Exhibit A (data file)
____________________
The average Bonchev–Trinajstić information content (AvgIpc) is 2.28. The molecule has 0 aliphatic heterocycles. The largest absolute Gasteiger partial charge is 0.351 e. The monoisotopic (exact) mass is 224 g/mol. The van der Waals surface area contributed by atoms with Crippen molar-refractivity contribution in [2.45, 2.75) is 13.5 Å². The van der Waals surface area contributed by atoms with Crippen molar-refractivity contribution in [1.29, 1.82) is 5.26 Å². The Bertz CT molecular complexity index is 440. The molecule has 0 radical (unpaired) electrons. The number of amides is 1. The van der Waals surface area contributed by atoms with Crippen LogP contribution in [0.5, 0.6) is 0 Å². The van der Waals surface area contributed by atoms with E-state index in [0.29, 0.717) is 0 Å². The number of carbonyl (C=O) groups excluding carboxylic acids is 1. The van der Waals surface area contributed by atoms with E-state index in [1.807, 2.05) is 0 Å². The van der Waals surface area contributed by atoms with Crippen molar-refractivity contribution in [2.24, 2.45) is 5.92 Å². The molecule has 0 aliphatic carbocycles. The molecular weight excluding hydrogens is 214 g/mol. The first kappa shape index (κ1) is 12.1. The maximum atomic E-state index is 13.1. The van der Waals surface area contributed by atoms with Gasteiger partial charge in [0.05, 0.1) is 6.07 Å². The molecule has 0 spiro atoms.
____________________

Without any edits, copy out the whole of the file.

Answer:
The average Bonchev–Trinajstić information content (AvgIpc) is 2.28. The molecule has 0 aliphatic heterocycles. The largest absolute Gasteiger partial charge is 0.351 e. The monoisotopic (exact) mass is 224 g/mol. The van der Waals surface area contributed by atoms with Crippen molar-refractivity contribution in [2.45, 2.75) is 13.5 Å². The van der Waals surface area contributed by atoms with Crippen molar-refractivity contribution in [1.29, 1.82) is 5.26 Å². The Bertz CT molecular complexity index is 440. The molecule has 0 radical (unpaired) electrons. The number of amides is 1. The van der Waals surface area contributed by atoms with Crippen LogP contribution in [0.5, 0.6) is 0 Å². The van der Waals surface area contributed by atoms with E-state index in [0.29, 0.717) is 0 Å². The number of carbonyl (C=O) groups excluding carboxylic acids is 1. The van der Waals surface area contributed by atoms with E-state index in [1.807, 2.05) is 0 Å². The van der Waals surface area contributed by atoms with Crippen molar-refractivity contribution in [2.24, 2.45) is 5.92 Å². The molecule has 0 aliphatic carbocycles. The molecular weight excluding hydrogens is 214 g/mol. The first kappa shape index (κ1) is 12.1. The maximum atomic E-state index is 13.1. The van der Waals surface area contributed by atoms with Gasteiger partial charge in [0.05, 0.1) is 6.07 Å². The molecule has 0 spiro atoms.